Western Nunavut community enjoys early summer heat wave
“The waterfront’s been a happening place”
If you’ve been trying to reach friends or family in Kugluktuk this week, try the beach.
That community has been the hot spot in Nunavut, where the mercury reached a scorching 29.2 degrees Celsius July 5. The temperature went up as high as 27 C July 6.
Those temperatures are well above seasonal; the average July temperature in western Nunavut hovers somewhere between 6 C and 15 C.
According to Environment Canada, the July 5 temperature broke a new record — Kugluktuk last saw that kind of heat in the summer of 1994, when temperatures hit 28 C in the Kitikmeot community of 1,450 (although some residents will tell you it went as high as 40 C.)
To beat the heat, Kugluktuk residents young and old have been flocking to the beach to cool off in the Arctic Ocean, hopping in their boats and taking refuge from the mosquitos and dust kicking up on the community’s roadways.
“It’s been packed,” said Bill Williams, a newcomer to Kugluktuk who works as the economic development officer for the hamlet. “The waterfront’s been a happening place.”
Fortunately for Kugluktuk, it’s one of the only communities in Nunavut that employs a lifeguard on its waterfront, who works weekday afternoons and weekends through the summer months.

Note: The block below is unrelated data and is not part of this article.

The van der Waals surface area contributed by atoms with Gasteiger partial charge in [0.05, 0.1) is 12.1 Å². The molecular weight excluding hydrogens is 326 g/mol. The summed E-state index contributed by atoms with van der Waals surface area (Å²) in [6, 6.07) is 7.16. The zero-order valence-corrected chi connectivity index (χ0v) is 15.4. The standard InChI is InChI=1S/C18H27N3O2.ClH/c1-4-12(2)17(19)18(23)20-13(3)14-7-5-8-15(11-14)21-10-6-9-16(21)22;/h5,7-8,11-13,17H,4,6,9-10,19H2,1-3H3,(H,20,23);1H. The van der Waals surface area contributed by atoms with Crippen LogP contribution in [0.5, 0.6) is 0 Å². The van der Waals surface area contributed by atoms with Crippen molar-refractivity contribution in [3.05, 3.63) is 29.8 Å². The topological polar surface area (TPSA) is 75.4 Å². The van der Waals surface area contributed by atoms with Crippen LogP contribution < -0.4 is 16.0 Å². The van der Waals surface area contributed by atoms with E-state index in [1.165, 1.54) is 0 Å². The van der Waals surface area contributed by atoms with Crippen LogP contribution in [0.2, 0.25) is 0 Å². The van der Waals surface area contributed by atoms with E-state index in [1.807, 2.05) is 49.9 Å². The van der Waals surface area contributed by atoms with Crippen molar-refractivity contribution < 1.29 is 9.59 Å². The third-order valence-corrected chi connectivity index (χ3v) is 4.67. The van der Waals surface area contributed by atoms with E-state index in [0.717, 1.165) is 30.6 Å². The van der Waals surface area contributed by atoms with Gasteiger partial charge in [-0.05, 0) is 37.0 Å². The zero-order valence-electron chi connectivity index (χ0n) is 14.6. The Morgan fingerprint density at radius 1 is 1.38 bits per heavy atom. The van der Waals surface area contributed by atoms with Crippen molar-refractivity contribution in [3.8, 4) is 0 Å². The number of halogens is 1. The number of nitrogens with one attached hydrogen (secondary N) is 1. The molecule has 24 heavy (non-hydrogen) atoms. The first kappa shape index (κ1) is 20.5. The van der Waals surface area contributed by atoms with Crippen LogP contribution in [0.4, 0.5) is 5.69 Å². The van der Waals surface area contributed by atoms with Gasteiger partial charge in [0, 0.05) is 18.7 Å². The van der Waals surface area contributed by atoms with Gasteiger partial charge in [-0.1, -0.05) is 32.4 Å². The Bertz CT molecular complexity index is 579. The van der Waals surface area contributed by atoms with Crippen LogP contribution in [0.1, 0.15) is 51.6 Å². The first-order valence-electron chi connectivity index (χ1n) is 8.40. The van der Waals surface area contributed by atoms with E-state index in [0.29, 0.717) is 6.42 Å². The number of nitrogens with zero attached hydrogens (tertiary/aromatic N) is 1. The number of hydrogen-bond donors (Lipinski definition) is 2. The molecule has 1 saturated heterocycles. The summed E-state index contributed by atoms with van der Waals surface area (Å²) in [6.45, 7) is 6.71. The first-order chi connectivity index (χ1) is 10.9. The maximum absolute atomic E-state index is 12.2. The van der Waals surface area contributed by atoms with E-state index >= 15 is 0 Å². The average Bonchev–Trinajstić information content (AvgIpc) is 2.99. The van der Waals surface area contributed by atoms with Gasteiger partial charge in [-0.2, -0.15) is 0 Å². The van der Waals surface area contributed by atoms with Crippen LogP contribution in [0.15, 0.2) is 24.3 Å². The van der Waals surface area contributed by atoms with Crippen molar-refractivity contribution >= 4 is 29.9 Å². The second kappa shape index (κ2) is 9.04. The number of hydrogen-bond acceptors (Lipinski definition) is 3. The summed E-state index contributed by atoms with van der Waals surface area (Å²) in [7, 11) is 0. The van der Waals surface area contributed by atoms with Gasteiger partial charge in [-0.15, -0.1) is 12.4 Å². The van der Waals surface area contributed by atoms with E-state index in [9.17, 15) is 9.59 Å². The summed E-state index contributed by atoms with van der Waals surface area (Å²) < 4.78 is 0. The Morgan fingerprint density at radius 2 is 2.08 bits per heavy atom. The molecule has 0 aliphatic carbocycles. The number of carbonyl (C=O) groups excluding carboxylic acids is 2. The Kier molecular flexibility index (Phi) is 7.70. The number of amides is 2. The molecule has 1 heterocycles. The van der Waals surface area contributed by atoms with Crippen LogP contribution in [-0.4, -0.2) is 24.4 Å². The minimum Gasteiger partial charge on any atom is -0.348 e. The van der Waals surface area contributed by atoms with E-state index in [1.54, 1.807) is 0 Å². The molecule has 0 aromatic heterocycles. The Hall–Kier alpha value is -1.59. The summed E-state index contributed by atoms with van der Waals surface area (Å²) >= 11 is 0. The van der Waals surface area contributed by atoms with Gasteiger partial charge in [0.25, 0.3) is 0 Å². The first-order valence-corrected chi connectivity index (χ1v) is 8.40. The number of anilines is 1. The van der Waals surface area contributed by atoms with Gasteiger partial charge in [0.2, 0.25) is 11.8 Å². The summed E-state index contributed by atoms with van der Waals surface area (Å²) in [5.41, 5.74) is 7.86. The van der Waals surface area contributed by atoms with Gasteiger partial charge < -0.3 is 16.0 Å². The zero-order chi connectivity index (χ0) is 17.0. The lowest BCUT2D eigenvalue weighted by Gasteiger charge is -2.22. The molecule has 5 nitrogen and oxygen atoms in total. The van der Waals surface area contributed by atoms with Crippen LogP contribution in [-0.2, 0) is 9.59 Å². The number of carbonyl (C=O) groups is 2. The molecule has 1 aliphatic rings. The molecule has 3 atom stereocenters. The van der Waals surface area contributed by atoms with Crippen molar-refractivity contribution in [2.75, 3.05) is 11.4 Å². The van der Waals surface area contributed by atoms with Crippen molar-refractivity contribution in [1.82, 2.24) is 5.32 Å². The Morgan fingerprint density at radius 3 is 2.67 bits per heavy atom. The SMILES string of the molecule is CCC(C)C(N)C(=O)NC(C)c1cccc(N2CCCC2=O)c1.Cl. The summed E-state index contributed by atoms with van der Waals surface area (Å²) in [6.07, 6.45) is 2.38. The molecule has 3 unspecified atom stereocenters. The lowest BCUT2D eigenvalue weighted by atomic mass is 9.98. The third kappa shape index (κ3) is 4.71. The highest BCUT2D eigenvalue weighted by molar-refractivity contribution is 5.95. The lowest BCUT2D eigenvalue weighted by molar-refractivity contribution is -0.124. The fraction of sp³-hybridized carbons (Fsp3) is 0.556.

The position is funded in part through a Government of Nunavut sports and recreation grant and a local mining impact and benefit agreement.
Other Kugluktuk residents have been eyeing the handful of air conditioning units on sale at the local co-op store. The store sold its first unit of the year this week.
“We sell a couple every year,” the store manager told Nunatsiaq News. “Everyone’s in looking at them… but the high cost of power in Nunavut can be an issue.”
The heat wave in Kugluktuk is due to a “blocking pattern” in the atmosphere, explained Environment Canada meteorologist Brian Proctor.
The flow over regions like the Yukon, Northwest Territories and western Nunavut has become stagnant in recent days with the flow split off the coast of British Columnia, Proctor said, allowing warm air to track northwards.
The extended daylight hours also allow the air mass to warm and persist over an extended period, he said.
“The forecast is in for a general cool down over the next week but remaining above normal,” Proctor said, noting Kugluktuk temperatures will stay in the low 20 degrees Celsuis in the coming days.
And watch out Kivalliq: that dome of warm air will shift eastward over the next few days, bringing warm temperatures to that region next.
The Baffin region has also enjoyed above seasonal temperatures this week, with temperatures hitting the mid-20s in Iqaluit, although Environment Canada forecasts those temperatures to drop to the low teens by the weekend.
— Micah C (@MicahC63) July 6, 2016